You have not lived until you have eaten rice prepared in this manner with your usual holiday turkey or pork/ham. Bottom line, Peruvian rice at Christmas dinner is anything but boring, and there are hundreds of mouthwatering varieties to serve up for your family to give your holiday dinner that traditional Peruvian zestiness.
If loving tamales is wrong, I do not want to be right. Traditional at Christmas time throughout Central and South America, tamales comprise an exquisite addition to any traditional holiday meal.
To prepare Peruvian-style tamales, one needs some white corn for the filling and banana leaves to wrap the finished tamales in. Fillings run the gamut from pork to fish and can be sweet or savory depending on the preference of the family or the family chef. The most important part of the tamale tradition though is preparing them as family or group of friends. Tamales can be labour-intensive, and many hands make light work. It is also a wonderful tradition to practice in your home with the entire family. A great way to get together to prepare and eat traditional foods at Christmas.
This delightful sweet bread (not to be confused with sweetbread) is a tradition at Christmas in households from Italy to Argentina, and when baked fresh it is one of the best additions to a holiday meal before, during, and after Christmas. Panetón is a sweet yeast bread cake that is baked in a cupola-shaped pan and contains candied fruits and raisins.
Originally, it was a Milanese tradition in the early part of the 20th tradition that made its way to South America as northern Italian immigrants made their way to the Americas. Its popularity in Peru has spawned a variety known as pan dulce, and its export has actually led to Italian officials to petition the World Trade Organization to give panettone and official origin of this dessert.
However, Peruvian panettone has a few unique preparation traditions all its own. The dough is fermented for days to allow it to develop its unique flavour, which has accent notes of jasmine and citrus. Some Peruvian panettones blend potato flour with the wheat flour as well.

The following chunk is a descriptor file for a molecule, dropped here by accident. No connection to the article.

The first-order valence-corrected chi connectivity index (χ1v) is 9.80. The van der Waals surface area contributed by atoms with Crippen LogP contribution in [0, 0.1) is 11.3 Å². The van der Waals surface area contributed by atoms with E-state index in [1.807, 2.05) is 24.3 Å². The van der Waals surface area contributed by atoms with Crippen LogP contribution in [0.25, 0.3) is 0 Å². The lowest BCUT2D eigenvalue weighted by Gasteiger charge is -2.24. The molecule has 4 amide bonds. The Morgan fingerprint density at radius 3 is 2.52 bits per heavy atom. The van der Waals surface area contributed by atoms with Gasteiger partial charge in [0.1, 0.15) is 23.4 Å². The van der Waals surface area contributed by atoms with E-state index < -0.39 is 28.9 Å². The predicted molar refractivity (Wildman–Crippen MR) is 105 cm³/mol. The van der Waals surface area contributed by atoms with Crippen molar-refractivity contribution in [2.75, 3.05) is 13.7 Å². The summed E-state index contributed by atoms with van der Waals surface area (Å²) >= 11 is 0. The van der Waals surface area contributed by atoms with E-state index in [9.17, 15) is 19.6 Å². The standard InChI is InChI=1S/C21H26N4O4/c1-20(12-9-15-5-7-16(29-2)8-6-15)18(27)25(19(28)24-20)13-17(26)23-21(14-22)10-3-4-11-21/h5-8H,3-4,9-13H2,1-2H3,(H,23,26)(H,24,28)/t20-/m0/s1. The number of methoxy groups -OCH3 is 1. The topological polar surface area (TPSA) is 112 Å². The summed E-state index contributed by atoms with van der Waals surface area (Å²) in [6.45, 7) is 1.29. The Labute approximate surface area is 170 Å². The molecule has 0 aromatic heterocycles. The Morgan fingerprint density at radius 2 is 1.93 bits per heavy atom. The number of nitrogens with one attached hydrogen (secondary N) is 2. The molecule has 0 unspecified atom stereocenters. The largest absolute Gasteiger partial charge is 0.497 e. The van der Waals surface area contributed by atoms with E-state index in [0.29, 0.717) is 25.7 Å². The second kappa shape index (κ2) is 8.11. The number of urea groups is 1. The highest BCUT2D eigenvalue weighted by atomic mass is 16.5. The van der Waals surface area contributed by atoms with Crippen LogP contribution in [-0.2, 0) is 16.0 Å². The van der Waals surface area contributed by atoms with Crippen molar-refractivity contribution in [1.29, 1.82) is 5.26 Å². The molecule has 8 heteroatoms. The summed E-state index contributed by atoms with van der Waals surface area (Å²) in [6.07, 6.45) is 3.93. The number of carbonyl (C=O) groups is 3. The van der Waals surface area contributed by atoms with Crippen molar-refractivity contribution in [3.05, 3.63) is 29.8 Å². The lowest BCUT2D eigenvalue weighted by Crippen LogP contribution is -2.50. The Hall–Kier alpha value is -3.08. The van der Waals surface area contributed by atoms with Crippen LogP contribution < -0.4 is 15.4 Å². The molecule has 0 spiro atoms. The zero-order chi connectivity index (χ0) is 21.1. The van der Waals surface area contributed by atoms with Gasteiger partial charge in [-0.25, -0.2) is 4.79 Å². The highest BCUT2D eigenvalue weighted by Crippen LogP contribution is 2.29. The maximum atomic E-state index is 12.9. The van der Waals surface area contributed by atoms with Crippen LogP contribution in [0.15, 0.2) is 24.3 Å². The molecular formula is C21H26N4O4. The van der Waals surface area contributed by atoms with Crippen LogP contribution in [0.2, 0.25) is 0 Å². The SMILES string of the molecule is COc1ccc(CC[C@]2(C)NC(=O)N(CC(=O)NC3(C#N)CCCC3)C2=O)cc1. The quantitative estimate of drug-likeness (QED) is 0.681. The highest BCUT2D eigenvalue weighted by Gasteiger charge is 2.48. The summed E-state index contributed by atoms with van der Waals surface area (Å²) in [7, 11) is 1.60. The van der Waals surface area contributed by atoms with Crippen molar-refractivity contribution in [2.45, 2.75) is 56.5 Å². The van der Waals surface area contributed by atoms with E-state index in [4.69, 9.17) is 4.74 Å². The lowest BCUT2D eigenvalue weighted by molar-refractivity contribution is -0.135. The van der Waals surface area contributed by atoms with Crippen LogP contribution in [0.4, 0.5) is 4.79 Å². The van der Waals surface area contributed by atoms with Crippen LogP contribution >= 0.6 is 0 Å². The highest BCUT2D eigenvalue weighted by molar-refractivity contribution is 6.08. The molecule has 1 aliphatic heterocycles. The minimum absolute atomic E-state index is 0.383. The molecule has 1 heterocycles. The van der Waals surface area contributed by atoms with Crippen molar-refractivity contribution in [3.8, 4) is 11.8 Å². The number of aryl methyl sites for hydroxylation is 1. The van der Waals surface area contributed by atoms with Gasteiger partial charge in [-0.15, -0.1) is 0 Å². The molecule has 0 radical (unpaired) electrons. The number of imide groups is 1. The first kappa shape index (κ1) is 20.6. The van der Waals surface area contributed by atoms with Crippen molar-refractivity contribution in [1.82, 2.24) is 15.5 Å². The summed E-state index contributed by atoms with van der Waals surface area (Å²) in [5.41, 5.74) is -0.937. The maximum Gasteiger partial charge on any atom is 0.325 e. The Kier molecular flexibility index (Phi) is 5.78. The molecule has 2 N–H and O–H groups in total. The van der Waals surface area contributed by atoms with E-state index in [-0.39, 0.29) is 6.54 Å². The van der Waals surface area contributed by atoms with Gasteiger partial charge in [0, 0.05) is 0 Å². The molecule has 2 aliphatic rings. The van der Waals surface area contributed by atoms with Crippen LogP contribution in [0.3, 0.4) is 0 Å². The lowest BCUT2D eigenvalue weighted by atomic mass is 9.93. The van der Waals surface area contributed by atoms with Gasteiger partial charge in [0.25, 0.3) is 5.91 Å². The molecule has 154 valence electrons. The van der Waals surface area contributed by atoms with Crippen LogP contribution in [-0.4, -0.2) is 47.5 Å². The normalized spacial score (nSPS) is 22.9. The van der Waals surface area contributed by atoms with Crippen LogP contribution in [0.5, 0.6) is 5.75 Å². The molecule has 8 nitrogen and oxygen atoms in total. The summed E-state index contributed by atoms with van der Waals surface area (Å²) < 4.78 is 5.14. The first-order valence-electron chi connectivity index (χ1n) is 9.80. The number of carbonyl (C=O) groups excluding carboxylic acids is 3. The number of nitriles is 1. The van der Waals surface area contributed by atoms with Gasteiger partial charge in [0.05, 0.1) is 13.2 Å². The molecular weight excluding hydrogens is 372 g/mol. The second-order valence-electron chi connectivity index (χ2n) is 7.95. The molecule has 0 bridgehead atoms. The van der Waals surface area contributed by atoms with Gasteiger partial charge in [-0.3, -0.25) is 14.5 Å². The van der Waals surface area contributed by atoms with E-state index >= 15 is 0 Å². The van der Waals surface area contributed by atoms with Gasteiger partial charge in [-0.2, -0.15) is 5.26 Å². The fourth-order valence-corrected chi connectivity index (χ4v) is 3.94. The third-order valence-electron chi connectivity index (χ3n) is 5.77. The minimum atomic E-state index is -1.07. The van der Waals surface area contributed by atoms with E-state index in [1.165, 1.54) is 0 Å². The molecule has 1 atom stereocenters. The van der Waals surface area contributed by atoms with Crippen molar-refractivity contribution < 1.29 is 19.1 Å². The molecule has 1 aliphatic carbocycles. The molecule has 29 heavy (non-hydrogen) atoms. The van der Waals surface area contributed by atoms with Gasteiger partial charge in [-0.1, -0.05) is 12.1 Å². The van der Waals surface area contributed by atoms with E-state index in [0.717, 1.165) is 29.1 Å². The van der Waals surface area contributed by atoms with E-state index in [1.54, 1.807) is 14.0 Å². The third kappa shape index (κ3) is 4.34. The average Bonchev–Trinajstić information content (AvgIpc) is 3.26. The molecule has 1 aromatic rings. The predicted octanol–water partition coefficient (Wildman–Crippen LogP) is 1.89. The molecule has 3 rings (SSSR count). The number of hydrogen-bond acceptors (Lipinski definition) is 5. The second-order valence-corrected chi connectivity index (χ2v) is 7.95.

The loaves are loaded with raisins, candied fruit, and a dash of ginger. In the Andes region, sweet potato and carrot add unique local flavour and it is also not uncommon to see panettone prepared with oats, quinoa, and amaranth.
Whatever the method of preparation, panettone is to Christmas in Peru what cookies are to Americans in the States. Slices of this delicious bread are served as a dessert for Christmas dinner, usually with a cup of coffee or hot cocoa. Some families even prepare it after Christmas as a unique French-toast style breakfast pastry, and it is a staple of the holiday diet before and after Christmas.
If you’re looking for something a bit “punchier” than hot chocolate, try this Peruvian Eggnog Punch recipe called Ponche de Huevo. It’s a traditional alcoholic Christmas drink in Peru and very tasty indeed.
Peruvian Christmas Desserts
At Christmas, desserts vary by region, and they cover a wide spectrum of ingredients and flavors. Baked apples filled with mashed sweet potatoes, cake with mango mousse and fruit salad, and Peruvian-style fruit cake are just a few of the many offerings that grace the tables of Peruano households during the Christmas season.
My personal favourite that is not exclusive to Peru (though the Peruvian version is heavenly) is Tres Leches cake. The name Tres Leches (three milks) is derived from the use of three different types of milk in preparing the cake: sweetened condensed milk, evaporated milk, and whole milk or cream. The end result of this preparation is a heavy dessert that more closely resembles pudding than cake, but it is one of my favourite desserts of all time. It is very hard to go wrong at Christmas time for dessert if you prepare a Tres Leches cake for your guests. A generous piece of this cake with a cup of strong black coffee is the perfect end to any Christmas meal.
A less traditional option but one that will never fail to please is picarones. This Peruvian doughnut recipe will be loved by traditionalists and modernists alike. Try it and see!
So there you have it: a traditional Peruvian Christmas food with all the trimmings. I guarantee that adding a little South American twist to your holiday meal this year will delight and amaze your family and friends, and the techniques involved could not be simpler or easier to prepare with a minimal amount of effort and some easily acquired spices.
From our family to yours, we wish you a happy holiday season and a bright and prosperous new year.
Peruvian foodie. I’ve been writing about the food of Peru for over 10 years. Read more about the Eat Peru team here
Just love this
Glad you liked it, Toby.
Really like the Christmas article. Great recipes, well written. One point though. Washing the Turkey (or any poultry) is not recommended by the likes of safefood.eu.